pid$target::objc_msgSend:entry / this->object != 0 / {
  /* Do some logic here */

obc$target:::entry {
  this-f = this->object; /* Won’t work since different probe */

Thread-local variables

Thread-local variables offer the most flexibility at the price of speed. Additionally, you have to manually release them, otherwise you’ll leak memory. Thread-local variables can be used by preceding the variable name with self->.

objc$target:NSObject:init:entry {
  self->a = arg0;

objc$target::-dealloc:entry / arg0 == self->a / {
  self->a = 0; 

DTrace conditions

DTrace has extremely limited conditional logic built in. There’s no such thing as the if/else-statement in DTrace! This is a conscious decision, because a DTrace script is designed to be fast.

int b = 10;
int a = 0;

if (b == 10) {
  a = 5;
} else {
  a = 6;
b = 10;
a = 0;
a = b == 10 ? 5 : 6
int b = 10;
int a = 0;
if (b == 10) {
b = 10; 
a = 0;
a = b == 10 ? a + 1 : a
#!/usr/sbin/dtrace -s
#pragma D option quiet  

  trace = 0;

objc$target:target:UIViewController:-initWithNibName?bundle?:entry {
  trace = 1

objc$target:target:::entry / trace / {
  printf("%s\n", probefunc);

objc$target:target:UIViewController:-initWithNibName?bundle?:return {
  trace = 0

Inspecting process memory

It may come as surprise, but the DTrace scripts you’ve been writing are actually executed in the kernel itself. This is why they’re so fast and also why you don’t need to change any code in an already compiled program to perform dynamic tracing. The kernel has direct access!

int open(const char *path, int oflag, ...);
int open_nocancel(const char *path, int flags, mode_t mode);
sudo dtrace -n 'syscall::open:entry { printf("%s", copyinstr(arg0)); }'

Playing with open syscalls

With the knowledge you need to inspect process memory, create a DTrace script that monitors the open family of system calls. In Terminal, type the following:

sudo dtrace -qn 'syscall::open*:entry { printf("%s opened %s\n", execname, copyinstr(arg0)); ustack(); }'
sudo dtrace -qn 'syscall::open*:entry / execname == "Finding Ray" / { printf("%s opened %s\n", execname, copyinstr(arg0)); ustack(); }'

Filtering open syscalls by paths

Inside the Finding Ray project, I remember I used the image named Ray.pdf for something, but I can’t remember where. Good thing I have DTrace along with grep to hunt down the location of where Ray.pdf is being opened.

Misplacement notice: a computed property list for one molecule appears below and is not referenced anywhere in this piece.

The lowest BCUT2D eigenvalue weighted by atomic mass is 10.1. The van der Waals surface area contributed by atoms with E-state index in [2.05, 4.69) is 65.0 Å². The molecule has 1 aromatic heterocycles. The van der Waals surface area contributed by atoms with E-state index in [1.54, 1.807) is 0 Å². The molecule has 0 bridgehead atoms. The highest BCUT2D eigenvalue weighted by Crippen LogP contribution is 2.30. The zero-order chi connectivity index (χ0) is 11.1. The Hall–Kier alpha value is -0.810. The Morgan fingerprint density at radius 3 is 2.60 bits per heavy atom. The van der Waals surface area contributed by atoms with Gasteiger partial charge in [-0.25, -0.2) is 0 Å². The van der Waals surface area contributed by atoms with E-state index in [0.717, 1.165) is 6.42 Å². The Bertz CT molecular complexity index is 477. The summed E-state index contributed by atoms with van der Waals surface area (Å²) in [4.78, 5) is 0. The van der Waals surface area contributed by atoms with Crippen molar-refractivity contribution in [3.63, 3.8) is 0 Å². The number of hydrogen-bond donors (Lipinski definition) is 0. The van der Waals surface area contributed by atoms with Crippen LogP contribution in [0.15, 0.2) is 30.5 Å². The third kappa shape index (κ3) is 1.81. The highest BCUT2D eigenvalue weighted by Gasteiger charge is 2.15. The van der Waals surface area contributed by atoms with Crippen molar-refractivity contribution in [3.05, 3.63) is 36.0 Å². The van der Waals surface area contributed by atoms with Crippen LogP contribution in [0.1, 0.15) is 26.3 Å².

sudo dtrace -qn 'syscall::open*:entry / execname == "Finding Ray" / { printf("%s opened %s\n", execname, copyinstr(arg0)); ustack(); }' 2>/dev/null | grep Ray.png -A40
sudo dtrace -qn 'syscall::open*:entry / execname == "Finding Ray" && strstr(copyinstr(arg0), "Ray.png") != NULL / { printf("%s opened %s\n", execname, copyinstr(arg0)); ustack(); }' 2>/dev/null

DTrace & destructive actions

Note: What I am about to show you is very dangerous.


Getting your path length

When writing data out, you’ll need to figure out how many chars your fullpath is to the troll.png. I know the length of mine, but unfortunately, I don’t know your name nor the name of your computer’s home directory.

echo ~/troll.png
echo ~/troll.png | wc -m
sudo dtrace -wn 'syscall::open*:entry / execname == "Finding Ray" && arg0 > 0xfffffffe && strstr(copyinstr(arg0), ".png") != NULL && strlen(copyinstr(arg0)) >= 32 / { this->a = "/Users/derekselander/troll.png"; copyoutstr(this->a, arg0, 32); }'

Other destructive actions

In addition to copyoutstr and copyout, DTrace has some other destructive actions worth noting:

Where to go from here?

There are many powerful DTrace scripts on your macOS machine. You can hunt for them using the man -k dtrace, then systematically man’ing what each script does. In addition, you can learn a lot by studying the code in them. Remember, these are scripts, not compiled executables, so source-code is fair game.

Have a technical question? Want to report a bug? You can ask questions and report bugs to the book authors in our official book forum here.